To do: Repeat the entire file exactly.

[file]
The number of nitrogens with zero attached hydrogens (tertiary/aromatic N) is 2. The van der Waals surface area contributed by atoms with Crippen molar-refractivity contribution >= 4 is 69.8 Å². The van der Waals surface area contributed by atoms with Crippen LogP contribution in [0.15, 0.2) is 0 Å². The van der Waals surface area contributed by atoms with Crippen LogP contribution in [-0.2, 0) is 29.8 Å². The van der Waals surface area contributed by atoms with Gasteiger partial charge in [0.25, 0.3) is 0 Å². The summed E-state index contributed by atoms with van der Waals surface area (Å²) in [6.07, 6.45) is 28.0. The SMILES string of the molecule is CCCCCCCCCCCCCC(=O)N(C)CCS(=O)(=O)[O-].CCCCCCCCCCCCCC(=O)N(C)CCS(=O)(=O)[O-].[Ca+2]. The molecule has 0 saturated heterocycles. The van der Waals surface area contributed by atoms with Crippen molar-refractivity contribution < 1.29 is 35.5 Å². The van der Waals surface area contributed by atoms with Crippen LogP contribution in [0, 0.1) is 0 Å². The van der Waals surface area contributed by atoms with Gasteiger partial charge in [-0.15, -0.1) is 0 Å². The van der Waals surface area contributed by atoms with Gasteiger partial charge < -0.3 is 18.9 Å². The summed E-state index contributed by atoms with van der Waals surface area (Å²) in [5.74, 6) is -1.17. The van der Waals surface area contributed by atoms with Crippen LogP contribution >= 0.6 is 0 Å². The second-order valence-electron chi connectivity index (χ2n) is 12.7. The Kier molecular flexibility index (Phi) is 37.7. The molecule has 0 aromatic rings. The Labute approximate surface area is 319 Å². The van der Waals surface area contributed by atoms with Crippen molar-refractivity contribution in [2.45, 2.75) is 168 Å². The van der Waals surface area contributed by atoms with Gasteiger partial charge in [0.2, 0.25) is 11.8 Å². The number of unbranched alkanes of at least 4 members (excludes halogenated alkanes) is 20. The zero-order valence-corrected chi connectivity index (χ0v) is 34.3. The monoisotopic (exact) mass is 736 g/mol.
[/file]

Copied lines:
The number of nitrogens with zero attached hydrogens (tertiary/aromatic N) is 2. The van der Waals surface area contributed by atoms with Crippen molar-refractivity contribution >= 4 is 69.8 Å². The van der Waals surface area contributed by atoms with Crippen LogP contribution in [0.15, 0.2) is 0 Å². The van der Waals surface area contributed by atoms with Crippen LogP contribution in [-0.2, 0) is 29.8 Å². The van der Waals surface area contributed by atoms with Gasteiger partial charge in [0.25, 0.3) is 0 Å². The summed E-state index contributed by atoms with van der Waals surface area (Å²) in [6.07, 6.45) is 28.0. The SMILES string of the molecule is CCCCCCCCCCCCCC(=O)N(C)CCS(=O)(=O)[O-].CCCCCCCCCCCCCC(=O)N(C)CCS(=O)(=O)[O-].[Ca+2]. The molecule has 0 saturated heterocycles. The van der Waals surface area contributed by atoms with Crippen molar-refractivity contribution < 1.29 is 35.5 Å². The van der Waals surface area contributed by atoms with Crippen LogP contribution in [0, 0.1) is 0 Å². The van der Waals surface area contributed by atoms with Gasteiger partial charge in [-0.15, -0.1) is 0 Å². The van der Waals surface area contributed by atoms with Gasteiger partial charge < -0.3 is 18.9 Å². The summed E-state index contributed by atoms with van der Waals surface area (Å²) in [5.74, 6) is -1.17. The van der Waals surface area contributed by atoms with Crippen LogP contribution >= 0.6 is 0 Å². The second-order valence-electron chi connectivity index (χ2n) is 12.7. The Kier molecular flexibility index (Phi) is 37.7. The molecule has 0 aromatic rings. The Labute approximate surface area is 319 Å². The van der Waals surface area contributed by atoms with Crippen molar-refractivity contribution in [2.45, 2.75) is 168 Å². The van der Waals surface area contributed by atoms with Gasteiger partial charge in [0.2, 0.25) is 11.8 Å². The number of unbranched alkanes of at least 4 members (excludes halogenated alkanes) is 20. The zero-order valence-corrected chi connectivity index (χ0v) is 34.3. The monoisotopic (exact) mass is 736 g/mol.